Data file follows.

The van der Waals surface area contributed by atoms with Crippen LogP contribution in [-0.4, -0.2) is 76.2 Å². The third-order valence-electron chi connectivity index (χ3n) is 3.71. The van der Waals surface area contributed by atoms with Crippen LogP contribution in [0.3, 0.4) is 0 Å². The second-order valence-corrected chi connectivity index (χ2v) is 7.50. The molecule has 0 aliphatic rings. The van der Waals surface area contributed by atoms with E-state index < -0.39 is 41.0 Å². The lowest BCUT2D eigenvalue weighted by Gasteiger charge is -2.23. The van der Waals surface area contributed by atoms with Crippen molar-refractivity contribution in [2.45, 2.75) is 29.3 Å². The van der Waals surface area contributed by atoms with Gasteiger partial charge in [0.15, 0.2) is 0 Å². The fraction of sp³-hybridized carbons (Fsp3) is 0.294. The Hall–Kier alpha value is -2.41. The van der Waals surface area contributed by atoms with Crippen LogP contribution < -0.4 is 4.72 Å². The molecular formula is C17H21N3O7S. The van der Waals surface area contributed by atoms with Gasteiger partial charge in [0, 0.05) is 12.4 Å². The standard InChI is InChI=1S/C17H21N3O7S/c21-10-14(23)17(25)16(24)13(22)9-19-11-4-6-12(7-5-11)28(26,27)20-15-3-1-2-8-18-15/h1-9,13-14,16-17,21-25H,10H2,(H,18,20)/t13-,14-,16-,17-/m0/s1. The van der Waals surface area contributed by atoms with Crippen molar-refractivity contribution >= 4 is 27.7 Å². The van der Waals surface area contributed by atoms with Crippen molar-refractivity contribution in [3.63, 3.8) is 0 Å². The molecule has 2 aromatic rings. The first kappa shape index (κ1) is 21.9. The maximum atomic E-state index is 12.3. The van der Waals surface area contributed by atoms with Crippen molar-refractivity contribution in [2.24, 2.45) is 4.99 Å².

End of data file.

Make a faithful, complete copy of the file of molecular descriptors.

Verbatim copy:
The van der Waals surface area contributed by atoms with Crippen LogP contribution in [-0.4, -0.2) is 76.2 Å². The third-order valence-electron chi connectivity index (χ3n) is 3.71. The van der Waals surface area contributed by atoms with Crippen LogP contribution in [0.3, 0.4) is 0 Å². The second-order valence-corrected chi connectivity index (χ2v) is 7.50. The molecule has 0 aliphatic rings. The van der Waals surface area contributed by atoms with E-state index < -0.39 is 41.0 Å². The lowest BCUT2D eigenvalue weighted by Gasteiger charge is -2.23. The van der Waals surface area contributed by atoms with Crippen molar-refractivity contribution in [2.45, 2.75) is 29.3 Å². The van der Waals surface area contributed by atoms with Gasteiger partial charge in [0.15, 0.2) is 0 Å². The fraction of sp³-hybridized carbons (Fsp3) is 0.294. The Hall–Kier alpha value is -2.41. The van der Waals surface area contributed by atoms with Crippen LogP contribution < -0.4 is 4.72 Å². The molecular formula is C17H21N3O7S. The van der Waals surface area contributed by atoms with Gasteiger partial charge in [0, 0.05) is 12.4 Å². The standard InChI is InChI=1S/C17H21N3O7S/c21-10-14(23)17(25)16(24)13(22)9-19-11-4-6-12(7-5-11)28(26,27)20-15-3-1-2-8-18-15/h1-9,13-14,16-17,21-25H,10H2,(H,18,20)/t13-,14-,16-,17-/m0/s1. The van der Waals surface area contributed by atoms with Crippen molar-refractivity contribution >= 4 is 27.7 Å². The van der Waals surface area contributed by atoms with Crippen molar-refractivity contribution in [3.63, 3.8) is 0 Å². The molecule has 2 aromatic rings. The first kappa shape index (κ1) is 21.9. The maximum atomic E-state index is 12.3. The van der Waals surface area contributed by atoms with Crippen molar-refractivity contribution in [2.24, 2.45) is 4.99 Å².